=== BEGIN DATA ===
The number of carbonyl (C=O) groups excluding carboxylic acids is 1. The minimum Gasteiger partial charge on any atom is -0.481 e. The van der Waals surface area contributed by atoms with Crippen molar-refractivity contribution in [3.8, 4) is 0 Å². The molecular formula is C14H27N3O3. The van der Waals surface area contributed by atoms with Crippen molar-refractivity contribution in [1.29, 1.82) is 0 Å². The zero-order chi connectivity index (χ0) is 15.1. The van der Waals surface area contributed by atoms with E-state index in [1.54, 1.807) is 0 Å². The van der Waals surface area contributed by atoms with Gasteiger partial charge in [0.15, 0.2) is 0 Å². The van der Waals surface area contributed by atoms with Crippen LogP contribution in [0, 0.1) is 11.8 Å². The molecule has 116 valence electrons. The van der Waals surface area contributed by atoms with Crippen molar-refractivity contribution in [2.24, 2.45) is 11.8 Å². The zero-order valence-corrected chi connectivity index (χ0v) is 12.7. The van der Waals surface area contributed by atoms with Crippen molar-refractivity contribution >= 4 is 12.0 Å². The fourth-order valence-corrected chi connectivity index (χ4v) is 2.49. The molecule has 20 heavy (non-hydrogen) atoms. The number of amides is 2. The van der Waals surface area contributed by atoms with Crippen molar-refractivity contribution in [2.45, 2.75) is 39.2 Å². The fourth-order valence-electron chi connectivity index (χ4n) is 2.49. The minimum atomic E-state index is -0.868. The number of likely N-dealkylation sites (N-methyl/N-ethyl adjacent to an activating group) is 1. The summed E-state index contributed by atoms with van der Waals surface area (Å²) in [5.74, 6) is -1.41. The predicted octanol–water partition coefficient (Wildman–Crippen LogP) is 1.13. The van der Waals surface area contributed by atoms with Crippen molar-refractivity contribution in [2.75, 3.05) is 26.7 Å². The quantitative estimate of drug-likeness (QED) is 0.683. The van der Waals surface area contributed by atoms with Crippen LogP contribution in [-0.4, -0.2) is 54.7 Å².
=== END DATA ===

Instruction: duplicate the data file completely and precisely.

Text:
The number of carbonyl (C=O) groups excluding carboxylic acids is 1. The minimum Gasteiger partial charge on any atom is -0.481 e. The van der Waals surface area contributed by atoms with Crippen molar-refractivity contribution in [3.8, 4) is 0 Å². The molecular formula is C14H27N3O3. The van der Waals surface area contributed by atoms with Crippen molar-refractivity contribution in [1.29, 1.82) is 0 Å². The zero-order chi connectivity index (χ0) is 15.1. The van der Waals surface area contributed by atoms with E-state index in [1.54, 1.807) is 0 Å². The van der Waals surface area contributed by atoms with Gasteiger partial charge in [0.15, 0.2) is 0 Å². The van der Waals surface area contributed by atoms with Crippen LogP contribution in [0, 0.1) is 11.8 Å². The molecule has 116 valence electrons. The van der Waals surface area contributed by atoms with Crippen molar-refractivity contribution in [2.24, 2.45) is 11.8 Å². The zero-order valence-corrected chi connectivity index (χ0v) is 12.7. The van der Waals surface area contributed by atoms with Crippen molar-refractivity contribution >= 4 is 12.0 Å². The fourth-order valence-corrected chi connectivity index (χ4v) is 2.49. The molecule has 20 heavy (non-hydrogen) atoms. The number of amides is 2. The van der Waals surface area contributed by atoms with Crippen molar-refractivity contribution in [2.45, 2.75) is 39.2 Å². The fourth-order valence-electron chi connectivity index (χ4n) is 2.49. The minimum atomic E-state index is -0.868. The number of likely N-dealkylation sites (N-methyl/N-ethyl adjacent to an activating group) is 1. The summed E-state index contributed by atoms with van der Waals surface area (Å²) in [5.74, 6) is -1.41. The predicted octanol–water partition coefficient (Wildman–Crippen LogP) is 1.13. The van der Waals surface area contributed by atoms with Crippen molar-refractivity contribution in [2.75, 3.05) is 26.7 Å². The quantitative estimate of drug-likeness (QED) is 0.683. The van der Waals surface area contributed by atoms with Crippen LogP contribution in [-0.4, -0.2) is 54.7 Å².